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Leadership Books
Posted at 04:48 PM ET, 11/08/2012

Reading ‘The Extraordinary Coach’


Title: The Extraordinary Coach: How the Best Leaders Help Others Grow

Authors: John H. Zenger and Kathleen Stinnett

Publisher: McGraw-Hill, 2010

ISBN-13: 978-0071703406, 320 pages

Managers who try to coach their employees often make wrongheaded assumptions about what their staffers think. They offer unhelpful advice about what staffers should do to improve their work, and this is exactly what coaching should not be. Human resource development hall of famer John H. Zenger and his colleague Kathleen Stinnett spell out everything for managers who haven’t a clue about coaching or how to conduct coaching sessions. getAbstract recommends discovering whether you need this helpful manual in much the same way that the authors suggest using when you conduct coaching sessions — by asking questions. Do your employees need coaching? Do you feel ready to coach? What can you do to learn more about being a coach? Would reading thoughtful information about coaching help? If so, this is the book for you.

Coaching: A win-win for employees and companies

Coaching helps employees develop at work, grow professionally and become more self-reliant. It increases their accountability and makes them feel valued. Coaching helps companies by building employee engagement, reducing turnover, motivating people to work harder, and strengthening the bonds between managers and staff.

Coaching encourages employee behavior that is good for business, like being innovative, thinking strategically, taking chances and exercising critical thinking. Through coaching, workers learn to seize the initiative and become accountable. Coaching offers 10 significant benefits:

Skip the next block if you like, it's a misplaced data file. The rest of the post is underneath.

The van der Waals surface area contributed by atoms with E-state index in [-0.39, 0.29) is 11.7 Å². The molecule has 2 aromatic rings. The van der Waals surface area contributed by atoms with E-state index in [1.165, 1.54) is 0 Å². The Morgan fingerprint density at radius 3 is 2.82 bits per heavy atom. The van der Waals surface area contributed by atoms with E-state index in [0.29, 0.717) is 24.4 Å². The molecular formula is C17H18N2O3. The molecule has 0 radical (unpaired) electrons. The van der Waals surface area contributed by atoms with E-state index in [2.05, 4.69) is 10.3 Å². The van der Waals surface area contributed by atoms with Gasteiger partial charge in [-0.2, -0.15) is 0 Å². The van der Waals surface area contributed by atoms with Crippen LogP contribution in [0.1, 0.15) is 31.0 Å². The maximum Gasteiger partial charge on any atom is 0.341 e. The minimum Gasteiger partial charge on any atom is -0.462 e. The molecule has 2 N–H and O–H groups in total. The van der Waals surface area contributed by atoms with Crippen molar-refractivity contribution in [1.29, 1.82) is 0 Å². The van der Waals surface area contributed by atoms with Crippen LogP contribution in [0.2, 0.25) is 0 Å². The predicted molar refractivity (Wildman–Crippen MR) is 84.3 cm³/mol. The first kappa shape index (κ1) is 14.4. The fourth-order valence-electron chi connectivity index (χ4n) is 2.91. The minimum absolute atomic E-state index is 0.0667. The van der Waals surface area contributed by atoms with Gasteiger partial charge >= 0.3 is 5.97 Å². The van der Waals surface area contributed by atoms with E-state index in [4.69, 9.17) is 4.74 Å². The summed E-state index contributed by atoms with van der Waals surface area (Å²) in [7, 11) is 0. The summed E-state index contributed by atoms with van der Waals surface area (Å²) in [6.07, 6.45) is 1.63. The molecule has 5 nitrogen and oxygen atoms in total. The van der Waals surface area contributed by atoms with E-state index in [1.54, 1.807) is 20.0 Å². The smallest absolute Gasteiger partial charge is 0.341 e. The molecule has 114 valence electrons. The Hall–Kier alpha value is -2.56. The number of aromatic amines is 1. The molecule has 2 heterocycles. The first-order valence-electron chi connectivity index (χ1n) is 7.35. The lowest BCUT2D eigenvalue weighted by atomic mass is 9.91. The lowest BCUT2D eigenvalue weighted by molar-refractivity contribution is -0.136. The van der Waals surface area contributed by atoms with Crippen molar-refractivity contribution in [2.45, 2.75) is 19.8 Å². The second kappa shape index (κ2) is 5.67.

1. “Giving new meaning to work” – The coaching experience signals to employees that their company and their supervisors value them, want them to do well and will take active steps to help them succeed.

2. “Engaged and committed employees” – Coaching occurs one-on-one. Employees appreciate the time their managers take to help and support them. This makes staffers more enthusiastic about work and more secure about their place in the firm.

3. “Higher productivity” – Coaching gives workers focus, shows them that their managers are paying close attention to their productivity and helps them set up efficient routines.

4. “Stronger culture” – The way people treat one another and the level of mutual respect among colleagues up and down the command chain shape an organization’s corporate culture. Coaching demonstrates that higher-ups want to help the company’s employees advance.

5. “Strengthened bonds between supervisor and employee” – Coaching sessions bring managers and employees together.

6. “Healthier individuals” – Coaching boosts employees’ self-esteem and morale.

7. “Resilience” – Coaching helps workers become more self-sufficient and better able to bounce back from problems.

8. “Heightened creativity” – During coaching, employees find their own solutions to improving their work lives. This creative activity fuels positive self-discovery.

9. “Increased risk taking and exploring” – Coaching motivates employees to investigate new pathways for achieving their goals.

10. “Mind-set of an owner versus a hired hand” – Employees are adults, so they naturally rebel against bosses telling them what to do, how to do it and when to do it. Coaching enables employees to accept responsibility for their own activities. Through coaching, employees take ownership of their jobs…

Click here to read on and receive a free summary of this book courtesy of getAbstract, the world's largest online library of business book summaries. (Available through November 22, 2012.)

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By Thomas Bergen of getAbstract  |  04:48 PM ET, 11/08/2012

 
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